Right now, the plebiscite vote as to whether same-sex marriage should be enshrined in law, is the hot topic du jour. Yes, grown adults in parliament wanting to conduct what is essentially a glorified opinion poll (because the result of a plebiscite vote is not legally binding, therefore the government is not legally obliged to act on the result) to determine if the majority of voting-age Australians agree to two consenting men or two consenting women being allowed to marry.
For the record, I am a straight, cisgender female and I say “yes” to marriage equality. I’m a bit sick and tired of the same old arguments being trotted out by the anti-same-sex marriage brigade. It’s time to do a hatchet job on those arguments, once and for all.
The argument: “But marriage is between a man and a woman!”/”It’s ‘Adam and Eve’, not ‘Adam and Steve’!” etc etc ad nauseum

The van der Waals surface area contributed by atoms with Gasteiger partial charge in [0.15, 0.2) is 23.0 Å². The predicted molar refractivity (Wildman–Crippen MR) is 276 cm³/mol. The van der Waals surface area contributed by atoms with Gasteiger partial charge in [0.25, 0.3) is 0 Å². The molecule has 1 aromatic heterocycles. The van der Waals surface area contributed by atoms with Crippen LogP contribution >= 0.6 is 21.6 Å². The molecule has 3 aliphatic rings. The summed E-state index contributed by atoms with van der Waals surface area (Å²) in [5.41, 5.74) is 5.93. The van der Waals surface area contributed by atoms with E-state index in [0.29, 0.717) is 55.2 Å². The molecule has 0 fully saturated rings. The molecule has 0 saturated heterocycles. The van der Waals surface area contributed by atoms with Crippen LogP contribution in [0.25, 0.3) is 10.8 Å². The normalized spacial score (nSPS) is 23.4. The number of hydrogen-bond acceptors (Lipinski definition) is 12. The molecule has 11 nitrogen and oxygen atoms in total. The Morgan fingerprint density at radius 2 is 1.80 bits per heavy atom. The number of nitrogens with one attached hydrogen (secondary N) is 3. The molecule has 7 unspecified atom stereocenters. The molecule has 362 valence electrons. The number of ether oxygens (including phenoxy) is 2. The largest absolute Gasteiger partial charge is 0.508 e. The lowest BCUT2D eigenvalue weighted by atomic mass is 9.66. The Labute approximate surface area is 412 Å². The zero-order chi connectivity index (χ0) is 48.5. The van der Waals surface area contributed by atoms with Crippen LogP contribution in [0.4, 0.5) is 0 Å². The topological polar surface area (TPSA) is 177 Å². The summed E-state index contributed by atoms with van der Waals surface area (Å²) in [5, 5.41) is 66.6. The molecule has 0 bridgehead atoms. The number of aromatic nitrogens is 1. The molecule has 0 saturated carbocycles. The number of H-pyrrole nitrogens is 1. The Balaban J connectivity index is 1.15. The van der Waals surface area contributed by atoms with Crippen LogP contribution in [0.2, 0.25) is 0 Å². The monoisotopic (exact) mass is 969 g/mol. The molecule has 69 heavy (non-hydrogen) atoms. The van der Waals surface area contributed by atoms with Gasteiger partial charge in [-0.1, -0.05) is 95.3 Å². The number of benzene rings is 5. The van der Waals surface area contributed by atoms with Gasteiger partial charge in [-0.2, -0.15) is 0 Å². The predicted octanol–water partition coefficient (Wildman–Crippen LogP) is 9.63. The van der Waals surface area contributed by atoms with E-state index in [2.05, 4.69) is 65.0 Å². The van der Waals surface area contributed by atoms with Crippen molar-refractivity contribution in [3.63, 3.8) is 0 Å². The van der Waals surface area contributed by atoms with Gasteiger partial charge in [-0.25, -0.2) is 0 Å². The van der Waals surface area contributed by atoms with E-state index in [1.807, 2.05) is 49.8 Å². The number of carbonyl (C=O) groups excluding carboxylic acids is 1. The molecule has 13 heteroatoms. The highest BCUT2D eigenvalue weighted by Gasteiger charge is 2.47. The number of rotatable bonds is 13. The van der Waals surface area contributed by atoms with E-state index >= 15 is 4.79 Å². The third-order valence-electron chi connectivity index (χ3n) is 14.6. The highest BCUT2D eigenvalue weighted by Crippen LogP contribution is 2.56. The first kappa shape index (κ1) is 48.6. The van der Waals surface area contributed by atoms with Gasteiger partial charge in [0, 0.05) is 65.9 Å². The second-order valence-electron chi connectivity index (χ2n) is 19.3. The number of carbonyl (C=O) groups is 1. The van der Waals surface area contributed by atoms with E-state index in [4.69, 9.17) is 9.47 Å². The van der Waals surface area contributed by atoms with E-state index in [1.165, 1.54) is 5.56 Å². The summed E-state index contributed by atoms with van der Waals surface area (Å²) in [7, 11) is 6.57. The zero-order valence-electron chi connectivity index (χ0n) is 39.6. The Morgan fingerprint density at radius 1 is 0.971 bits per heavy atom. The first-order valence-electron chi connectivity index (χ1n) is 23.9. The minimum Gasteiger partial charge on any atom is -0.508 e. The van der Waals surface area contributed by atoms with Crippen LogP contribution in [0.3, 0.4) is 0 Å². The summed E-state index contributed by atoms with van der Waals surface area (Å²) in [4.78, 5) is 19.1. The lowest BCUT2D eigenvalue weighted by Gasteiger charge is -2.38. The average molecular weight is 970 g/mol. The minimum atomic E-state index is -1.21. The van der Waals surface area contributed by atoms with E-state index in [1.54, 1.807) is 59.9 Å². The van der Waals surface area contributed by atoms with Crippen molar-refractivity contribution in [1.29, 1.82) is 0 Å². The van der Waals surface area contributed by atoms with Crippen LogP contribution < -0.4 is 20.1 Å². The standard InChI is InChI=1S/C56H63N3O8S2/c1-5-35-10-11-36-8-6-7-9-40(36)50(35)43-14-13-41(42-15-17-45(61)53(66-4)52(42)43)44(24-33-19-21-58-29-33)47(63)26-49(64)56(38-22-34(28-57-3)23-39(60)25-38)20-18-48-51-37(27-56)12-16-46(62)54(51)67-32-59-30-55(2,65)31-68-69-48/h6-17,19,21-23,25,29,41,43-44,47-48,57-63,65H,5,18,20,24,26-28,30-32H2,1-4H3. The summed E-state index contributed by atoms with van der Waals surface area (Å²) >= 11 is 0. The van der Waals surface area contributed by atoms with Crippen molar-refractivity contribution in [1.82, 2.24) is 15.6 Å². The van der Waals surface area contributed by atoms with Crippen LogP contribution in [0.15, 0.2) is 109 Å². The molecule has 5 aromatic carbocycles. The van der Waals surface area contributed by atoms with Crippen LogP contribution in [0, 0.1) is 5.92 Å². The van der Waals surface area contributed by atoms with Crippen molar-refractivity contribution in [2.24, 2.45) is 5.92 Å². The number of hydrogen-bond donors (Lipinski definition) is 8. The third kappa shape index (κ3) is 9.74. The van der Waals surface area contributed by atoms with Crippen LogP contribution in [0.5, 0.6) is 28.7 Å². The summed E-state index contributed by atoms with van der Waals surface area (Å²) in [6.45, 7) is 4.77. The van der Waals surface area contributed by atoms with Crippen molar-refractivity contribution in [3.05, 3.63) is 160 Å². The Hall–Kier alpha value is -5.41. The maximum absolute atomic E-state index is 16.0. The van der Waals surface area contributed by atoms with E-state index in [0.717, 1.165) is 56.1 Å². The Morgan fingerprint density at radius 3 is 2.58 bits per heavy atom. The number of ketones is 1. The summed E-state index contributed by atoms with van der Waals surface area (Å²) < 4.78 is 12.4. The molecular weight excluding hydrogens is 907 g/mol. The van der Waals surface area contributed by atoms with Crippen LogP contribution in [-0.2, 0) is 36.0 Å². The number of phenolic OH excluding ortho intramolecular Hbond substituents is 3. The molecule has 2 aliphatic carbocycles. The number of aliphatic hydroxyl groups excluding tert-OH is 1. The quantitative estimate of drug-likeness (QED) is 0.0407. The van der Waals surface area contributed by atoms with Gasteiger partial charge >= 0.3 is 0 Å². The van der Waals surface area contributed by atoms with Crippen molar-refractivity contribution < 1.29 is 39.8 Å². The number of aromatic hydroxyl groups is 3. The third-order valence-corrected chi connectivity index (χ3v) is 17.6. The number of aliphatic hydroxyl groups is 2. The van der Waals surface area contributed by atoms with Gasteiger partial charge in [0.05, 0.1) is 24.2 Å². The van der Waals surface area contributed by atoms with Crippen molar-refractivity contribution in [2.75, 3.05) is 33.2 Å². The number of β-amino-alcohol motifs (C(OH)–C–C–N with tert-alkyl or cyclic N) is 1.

The definition of marriage and the purpose of marriage has changed over the aeons. Marriage was once a means of forming a strategic alliance between families, has not always only been between one man and one woman, and consent wasn’t a prerequisite until a Benedictine monk decided that consent should be a thing. Hell, marital rape wasn’t even outlawed in Australia until the 1980s. And even now, there’s bound to be at least one person out there who is still yet to accept that a woman in a relationship/marriage doesn’t have to just “lie back and think of England“.
And before anyone harks up about homosexuality being “unnatural”, let’s just point out that homosexuality has been observed in 1,500 known species. Homo Sapiens seems to be the only species that has an issue with it.
Lastly, before anyone bangs on about same-sex marriage “destroying the sanctity of marriage”: Look at the divorce rate in Australia and then come back and say how same-sex marriage will “destroy the sanctity of marriage”. Hands up those who know any same-sex couples who have been together longer than some marriages!
The argument: “But a child needs a mother and a father!”